Sport

“Did you see it? Where did it go?”

BMJ 2007; 335 doi: https://doi.org/10.1136/bmj.39406.712743.AD (Published 20 December 2007) Cite this as: BMJ 2007;335:1284
  1. David E Price, consultant endocrinologist1,
  2. Robert M Redfern, consultant neurosurgeon2
  1. 1Department of Endocrinology, Morriston Hospital, Swansea SA6 6NL
  2. 2Department of Neurosurgery, Morriston Hospital, Swansea SA6 6NL
  1. Correspondence to: R M Redfern robert.redfern{at}swansea-tr.wales.nhs.uk

    On his 50th birthday an apparently fit man was presented with a special shirt by his regular golfing partners. In recognition of his increasing inability to follow his ball if it strayed off a line straight up the fairway, his gift was suitably inscribed. Some months later, at a routine visit to his optician, a bitemporal hemianopia was discovered. Radiological examination showed optic chiasmal compression resulting from suprasellar extension of a pituitary adenoma.[f1]

    The tumour was removed via a direct transnasal transsphenoidal approach to the sella. Within a few hours of surgery his visual field defect had fully recovered on clinical testing. When he was last seen in outpatients his golf handicap had improved from 18 to 14.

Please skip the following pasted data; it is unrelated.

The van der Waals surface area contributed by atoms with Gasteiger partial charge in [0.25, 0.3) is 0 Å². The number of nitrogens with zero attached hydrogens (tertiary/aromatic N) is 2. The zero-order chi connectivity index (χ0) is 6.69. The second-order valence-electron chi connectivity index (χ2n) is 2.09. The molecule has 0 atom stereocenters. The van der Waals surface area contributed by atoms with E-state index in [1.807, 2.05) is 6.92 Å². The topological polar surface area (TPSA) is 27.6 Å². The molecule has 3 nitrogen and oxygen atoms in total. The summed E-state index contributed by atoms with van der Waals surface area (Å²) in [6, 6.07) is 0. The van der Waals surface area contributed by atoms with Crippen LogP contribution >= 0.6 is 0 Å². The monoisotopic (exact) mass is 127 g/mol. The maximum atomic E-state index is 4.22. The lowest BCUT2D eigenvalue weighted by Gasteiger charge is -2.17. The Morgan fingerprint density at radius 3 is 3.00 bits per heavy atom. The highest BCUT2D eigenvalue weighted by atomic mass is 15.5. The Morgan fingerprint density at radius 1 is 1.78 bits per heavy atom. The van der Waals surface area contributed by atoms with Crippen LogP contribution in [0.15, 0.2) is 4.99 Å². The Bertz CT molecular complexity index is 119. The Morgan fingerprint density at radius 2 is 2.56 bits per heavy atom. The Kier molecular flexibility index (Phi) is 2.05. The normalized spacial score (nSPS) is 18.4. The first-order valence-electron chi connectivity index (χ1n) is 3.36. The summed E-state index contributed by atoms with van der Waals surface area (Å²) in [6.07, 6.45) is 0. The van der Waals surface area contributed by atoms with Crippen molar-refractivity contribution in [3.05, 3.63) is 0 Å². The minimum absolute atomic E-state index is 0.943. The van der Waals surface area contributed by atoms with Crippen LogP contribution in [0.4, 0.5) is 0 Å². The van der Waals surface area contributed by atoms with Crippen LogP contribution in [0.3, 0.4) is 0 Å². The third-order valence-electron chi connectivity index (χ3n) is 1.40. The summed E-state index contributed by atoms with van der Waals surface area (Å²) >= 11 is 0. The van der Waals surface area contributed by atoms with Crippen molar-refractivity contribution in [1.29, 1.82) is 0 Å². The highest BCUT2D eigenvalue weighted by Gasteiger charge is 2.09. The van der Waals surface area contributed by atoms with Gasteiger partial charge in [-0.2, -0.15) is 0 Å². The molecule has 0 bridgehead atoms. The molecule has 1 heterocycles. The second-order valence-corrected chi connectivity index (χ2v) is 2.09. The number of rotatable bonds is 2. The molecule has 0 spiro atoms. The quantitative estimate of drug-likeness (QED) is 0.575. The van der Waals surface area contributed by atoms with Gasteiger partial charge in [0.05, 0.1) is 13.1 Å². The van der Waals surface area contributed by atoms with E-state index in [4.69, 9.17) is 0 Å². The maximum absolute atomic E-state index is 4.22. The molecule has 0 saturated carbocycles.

As this case shows, visual symptoms resulting from lesions in the region of the optic chiasm characteristically develop insidiously,1 2 and visual defects are often advanced by the time of diagnosis of the underlying compressive cause. None the less, chiasmal decompression may be followed by dramatic and rapid visual recovery.

    Footnotes

    • Contributors: Both authors managed the patient in a combined clinic, and both contributed equally to the writing of the article.

    • Competing interests: Neither author plays golf, but DEP owns a golfing sweater and RMR once got a hole in one.

    • Provenance and peer review: Not commissioned; not externally peer reviewed.

    References

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